Forbidden Fruit

By Anonymous

With so much discussion about the partisanship in political correctness, it is easy to lose sight of the project’s initial goal. One student seeks to bring that objective to the forefront again.

A typical liberal university, my college prided itself on its openness and inclusion. Any incidents the school believed marginalized any groups were denounced in an infamous Bias Related Report which was an email sent out as rapidly and frequently as these event occurred, or, approximately, once a week. These messages were typically sent with a short description and very little explanation aside from the facts.

Midway through my first semester, I received a schoolwide notification from the college administration that did draw some unusual attention. This Bias Related Report read:

“Bias Alert: Approximately 12pm Saturday night, fruit in the shape of a penis was left outside a student’s door. The proper authorities have been notified, and the school is investigating the situation.”

I’ll let that sit for a second.

Fruit in the shape of a penis was left at someone’s door. Penis fruit. PENIS FRUIT. Maybe this makes sense to you, but if you are anything like the majority of the student body and myself, you may have read the sentence and laughed. Because, for goodness sake, it’s penis fruit!

This email was pivotal to my experience at school. In its absurdity it got straight to the issue that so many people take with the notion of political correctness. In my school’s attempt to be politically correct and inclusive, they had taken something so seemingly trivial and made it into a schoolwide crisis. It enlarged the issue in such a way as to make it seem absurd and funny, and in turn, it made a mockery of the whole idea of a Bias Related Report.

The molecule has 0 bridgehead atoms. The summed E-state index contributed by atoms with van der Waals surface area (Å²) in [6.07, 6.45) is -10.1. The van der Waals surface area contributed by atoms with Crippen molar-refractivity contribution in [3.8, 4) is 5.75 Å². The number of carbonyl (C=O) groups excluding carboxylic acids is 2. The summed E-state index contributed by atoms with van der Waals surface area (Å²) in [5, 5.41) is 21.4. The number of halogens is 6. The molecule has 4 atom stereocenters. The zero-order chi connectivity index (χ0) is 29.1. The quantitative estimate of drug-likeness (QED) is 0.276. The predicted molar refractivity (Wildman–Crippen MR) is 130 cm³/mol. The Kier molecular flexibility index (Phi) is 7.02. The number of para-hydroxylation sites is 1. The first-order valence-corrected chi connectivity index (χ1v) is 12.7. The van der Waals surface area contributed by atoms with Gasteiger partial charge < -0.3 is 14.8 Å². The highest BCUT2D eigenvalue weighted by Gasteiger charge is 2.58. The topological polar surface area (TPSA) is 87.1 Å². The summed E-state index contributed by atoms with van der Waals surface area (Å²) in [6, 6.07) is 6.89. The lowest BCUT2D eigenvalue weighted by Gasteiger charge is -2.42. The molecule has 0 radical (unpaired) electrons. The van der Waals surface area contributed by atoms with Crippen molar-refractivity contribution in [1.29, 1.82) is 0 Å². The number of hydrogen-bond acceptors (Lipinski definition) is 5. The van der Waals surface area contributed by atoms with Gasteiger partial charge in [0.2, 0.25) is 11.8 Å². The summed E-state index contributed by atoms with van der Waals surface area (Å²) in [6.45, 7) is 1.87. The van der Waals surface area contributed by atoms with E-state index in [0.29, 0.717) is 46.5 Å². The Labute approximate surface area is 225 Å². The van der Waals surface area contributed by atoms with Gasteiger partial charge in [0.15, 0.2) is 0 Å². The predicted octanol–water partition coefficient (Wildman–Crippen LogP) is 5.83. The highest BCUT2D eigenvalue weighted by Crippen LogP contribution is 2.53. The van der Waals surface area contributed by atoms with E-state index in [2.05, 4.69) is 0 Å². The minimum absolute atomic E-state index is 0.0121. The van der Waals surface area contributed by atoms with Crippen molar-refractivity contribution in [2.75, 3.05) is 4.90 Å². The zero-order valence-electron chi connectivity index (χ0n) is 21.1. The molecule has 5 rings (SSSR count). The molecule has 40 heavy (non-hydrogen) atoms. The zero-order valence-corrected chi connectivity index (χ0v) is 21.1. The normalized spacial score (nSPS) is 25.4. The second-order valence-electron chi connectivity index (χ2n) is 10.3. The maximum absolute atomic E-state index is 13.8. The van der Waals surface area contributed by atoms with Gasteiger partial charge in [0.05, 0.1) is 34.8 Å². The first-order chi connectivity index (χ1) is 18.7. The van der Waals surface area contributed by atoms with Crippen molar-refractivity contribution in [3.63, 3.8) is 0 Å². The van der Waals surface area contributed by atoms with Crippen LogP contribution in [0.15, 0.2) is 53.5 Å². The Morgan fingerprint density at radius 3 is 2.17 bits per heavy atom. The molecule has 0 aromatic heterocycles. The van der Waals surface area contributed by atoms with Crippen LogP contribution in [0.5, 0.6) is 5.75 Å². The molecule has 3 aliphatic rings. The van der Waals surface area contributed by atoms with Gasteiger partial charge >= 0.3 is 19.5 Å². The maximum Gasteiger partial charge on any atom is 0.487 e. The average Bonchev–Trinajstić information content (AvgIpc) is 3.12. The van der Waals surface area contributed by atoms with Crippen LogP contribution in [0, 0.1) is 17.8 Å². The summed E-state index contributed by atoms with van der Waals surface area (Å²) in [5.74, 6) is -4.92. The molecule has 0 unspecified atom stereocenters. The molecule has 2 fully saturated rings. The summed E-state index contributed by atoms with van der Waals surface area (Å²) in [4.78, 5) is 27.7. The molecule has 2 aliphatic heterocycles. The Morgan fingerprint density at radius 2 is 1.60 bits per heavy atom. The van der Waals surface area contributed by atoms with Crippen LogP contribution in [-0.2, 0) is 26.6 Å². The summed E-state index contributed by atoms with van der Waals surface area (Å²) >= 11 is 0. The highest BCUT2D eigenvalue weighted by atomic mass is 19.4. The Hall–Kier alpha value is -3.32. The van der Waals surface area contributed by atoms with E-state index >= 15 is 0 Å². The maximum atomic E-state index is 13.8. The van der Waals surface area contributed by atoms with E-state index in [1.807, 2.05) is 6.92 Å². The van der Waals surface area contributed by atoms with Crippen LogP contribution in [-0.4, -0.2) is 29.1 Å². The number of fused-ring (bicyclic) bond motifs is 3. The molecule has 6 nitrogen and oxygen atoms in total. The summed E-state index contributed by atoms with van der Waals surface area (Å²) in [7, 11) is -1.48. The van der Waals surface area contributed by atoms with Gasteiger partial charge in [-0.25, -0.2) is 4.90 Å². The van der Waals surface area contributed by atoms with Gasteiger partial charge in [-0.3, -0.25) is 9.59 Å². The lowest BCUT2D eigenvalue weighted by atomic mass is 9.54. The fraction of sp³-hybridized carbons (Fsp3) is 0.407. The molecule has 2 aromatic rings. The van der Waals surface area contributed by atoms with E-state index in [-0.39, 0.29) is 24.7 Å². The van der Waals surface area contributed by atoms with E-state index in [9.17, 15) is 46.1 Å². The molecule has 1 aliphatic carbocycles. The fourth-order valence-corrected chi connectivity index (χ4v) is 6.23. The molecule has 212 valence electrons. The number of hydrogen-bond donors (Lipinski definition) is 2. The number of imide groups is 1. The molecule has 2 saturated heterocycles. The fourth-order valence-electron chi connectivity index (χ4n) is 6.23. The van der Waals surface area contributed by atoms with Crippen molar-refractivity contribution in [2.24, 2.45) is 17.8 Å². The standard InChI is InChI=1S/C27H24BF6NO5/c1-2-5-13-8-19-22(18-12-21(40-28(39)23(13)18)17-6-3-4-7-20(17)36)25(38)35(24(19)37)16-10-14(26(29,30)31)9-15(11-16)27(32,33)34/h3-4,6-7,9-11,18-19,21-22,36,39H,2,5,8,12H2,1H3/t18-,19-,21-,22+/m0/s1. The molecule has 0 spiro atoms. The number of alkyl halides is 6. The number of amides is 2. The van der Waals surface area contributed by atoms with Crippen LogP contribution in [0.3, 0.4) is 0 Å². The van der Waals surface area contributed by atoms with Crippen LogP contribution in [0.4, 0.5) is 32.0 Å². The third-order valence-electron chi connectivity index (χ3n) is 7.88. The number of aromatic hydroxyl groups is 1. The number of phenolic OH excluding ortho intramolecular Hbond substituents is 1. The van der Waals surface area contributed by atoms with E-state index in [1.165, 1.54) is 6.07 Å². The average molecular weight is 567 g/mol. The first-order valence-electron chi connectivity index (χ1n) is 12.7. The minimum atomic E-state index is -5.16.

Fruit in the shape of a penis was left at someone’s door. Penis fruit.

It did so by morally condemning an innocuous act and distorting it as somehow harmful or offensive, without feeling the need to explain the why. It was an assertion of political correctness, a type which often arises from the Moral Left, that comes without a context. In other spaces, these edicts can be equated to terms like “that’s offensive,” “that’s racist,” or “that’s sexist,” which can shut down conversation before it can even begin. With these phrases, there is no need to even come up with a cogent argument for why something is inappropriate, and it means that those that do not simply “get it” must constantly tread carefully in their speech, lest they misstep and get slapped with a condemnation.

Within that frustration, a figure like Donald Trump begins to make sense. Instead of trying to tiptoe through race, class, and gender mindfields, he walks right through them. He recognizes political correctness has been a tool propagated by those that want to silence speech, or at least that’s how he might explain it. Of course, many conservatives recognize he goes a little too far, but at the same time, he shuts down discussion of political correctness in the same kinds of absolutes that political correctness has shut down conservative speech. He calls it out for being wrong without extrapolating on why. He condemns political correctness outright, in the way that adjectives like racist, offensive, or sexist shuts down so much of conservative dialogue and policies.